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Study finds green spaces linked to lower racial disparity in COVID infection rates

A new study is the first to examine the relationship between the supply of green spaces and reduced disparity in infectious disease rates.

University of Illinois at Urbana-Champaign, News Bureau

Research News

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IMAGE: From left, researchers Bin Jiang, Yi Lu and William Sullivan found that more green spaces in an area is associated with a lower racial disparity in coronavirus infection rates. Their... view more 

Credit: Photos courtesy Bin Jiang, Yi Lu and William Sullivan

CHAMPAIGN, Ill. -- A higher ratio of green spaces at the county level is associated with a lower racial disparity in coronavirus infection rates, according to a new study. It is the first study to report the significant relationship between the supply of green spaces and reduced disparity in infectious disease rates.

The research team included William Sullivan, a landscape architecture professor at the University of Illinois Urbana-Champaign, and was led by Bin Jiang, a landscape architecture professor at The University of Hong Kong who received his Ph.D. at Illinois, and Yi Lu, an architecture professor at City University of Hong Kong. They reported their findings in the journal Environment International.

Previous studies by Sullivan, Jiang and Lu have shown that green spaces have positive effects on health. Access to green spaces is associated with improved cognitive performance, reduced mental fatigue and stress, reduced impulsiveness and aggressiveness, increased sense of safety, reduced crime rate, increased physical activity and increased social cohesion.

Prior studies also provide strong evidence that green spaces may mitigate racial disparities in health outcomes. However, none have looked at the effect on disparities in infectious diseases. Most studies examining the racial disparity in coronavirus infections have focused on its association with socio-economic status or pre-existing chronic disease factors.

For this study, the researchers identified 135 of the most urbanized counties in the U.S., with a total population of 132,350,027, representing 40.3% of the U.S. population. They collected infection data from county health departments from late January to July 10, 2020, and used it to calculate the infection rates for Black and white residents of the counties, while controlling for differences in income, pre-existing chronic diseases and urban density.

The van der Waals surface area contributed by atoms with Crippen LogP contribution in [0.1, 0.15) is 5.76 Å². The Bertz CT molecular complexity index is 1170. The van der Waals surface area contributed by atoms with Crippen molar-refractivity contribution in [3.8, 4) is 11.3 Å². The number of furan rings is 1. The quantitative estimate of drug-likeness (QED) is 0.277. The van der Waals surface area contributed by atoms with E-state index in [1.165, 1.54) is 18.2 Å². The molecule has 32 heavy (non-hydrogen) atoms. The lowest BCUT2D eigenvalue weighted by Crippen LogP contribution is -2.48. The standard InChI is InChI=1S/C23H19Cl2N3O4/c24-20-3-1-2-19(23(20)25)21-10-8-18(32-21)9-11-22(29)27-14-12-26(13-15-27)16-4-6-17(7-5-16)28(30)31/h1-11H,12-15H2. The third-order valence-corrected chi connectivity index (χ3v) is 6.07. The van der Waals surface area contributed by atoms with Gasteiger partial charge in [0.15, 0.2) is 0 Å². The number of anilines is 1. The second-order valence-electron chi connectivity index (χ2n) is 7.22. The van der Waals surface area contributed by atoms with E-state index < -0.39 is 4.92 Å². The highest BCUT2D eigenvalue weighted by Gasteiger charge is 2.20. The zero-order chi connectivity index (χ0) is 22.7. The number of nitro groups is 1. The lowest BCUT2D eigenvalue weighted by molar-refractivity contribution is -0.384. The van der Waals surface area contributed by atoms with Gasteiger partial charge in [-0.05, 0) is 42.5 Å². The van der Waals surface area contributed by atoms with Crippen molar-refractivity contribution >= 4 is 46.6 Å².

The data showed that the average infection rate for Black residents was more than twice that of white residents - 497 per 100,000 people for white individuals versus 988 per 100,000 people for Black individuals.

The researchers compared the infection rates of each population within each county, rather than across all the counties studied. The county-level comparison Is critical because it can minimize the bias caused by differences of socioeconomic, transportation, climate and policy conditions among counties, they said.

Sullivan, Jiang and Lu said several factors could account for the findings. They proposed that a greater proportion of green spaces in a county makes it more likely that Black and white individuals have more equal access to the green spaces and the accompanying health benefits.

"In many, many counties, Black folks have less access to green space than white folks do. In counties with more green space, that disparity may be less, and it may help account for some of the positive benefits we're seeing," Sullivan said.

The coronavirus is spread through aerosol particles, and the spread is heightened in indoor settings without adequate ventilation. Having access to green spaces attracts people outdoors, where air movement and the ease of social distancing can reduce the spread of the virus.

More access to green spaces is likely to promote physical activity, which may enhance the immune system. Green spaces enhance mental health and reduce stress, which also promotes immune system health. They strengthen social ties, which is an important predictor of health and well-being, the researchers said. Green spaces also may decrease infection risk by improving air quality and decreasing exposure to air pollutants in dense urban areas.

"We did not measure these things, but we know from previous research that all these things are tied to green spaces and have implications for health and well-being," Sullivan said.

Jiang described green space as preventive medicine, encouraging outdoor physical activity and social ties with neighbors that will boost the immune system and promote social trust and cooperation to reduce risk of infections.

While the study looked at infection rates in the U.S., "we also think the racial disparity issue is not just an American issue. It's an international issue," Jiang said.

The research shows the importance for local and regional governments to invest in the development of green spaces, Sullivan said.

"One of the things the pandemic has helped us understand is that the built environment has real implications for the spread of disease and for our health. The design of landscape in cities, in neighborhoods, in communities also has really important ways it can contribute to or detract from health and well-being," he said. "There is a lot of competition for investment of public dollars. Lots of times, investments in parks and green spaces are prioritized lower. People think it makes a place look pretty and it's a place to go for walks. What we're finding is these kinds of investments have implications for health and well-being."

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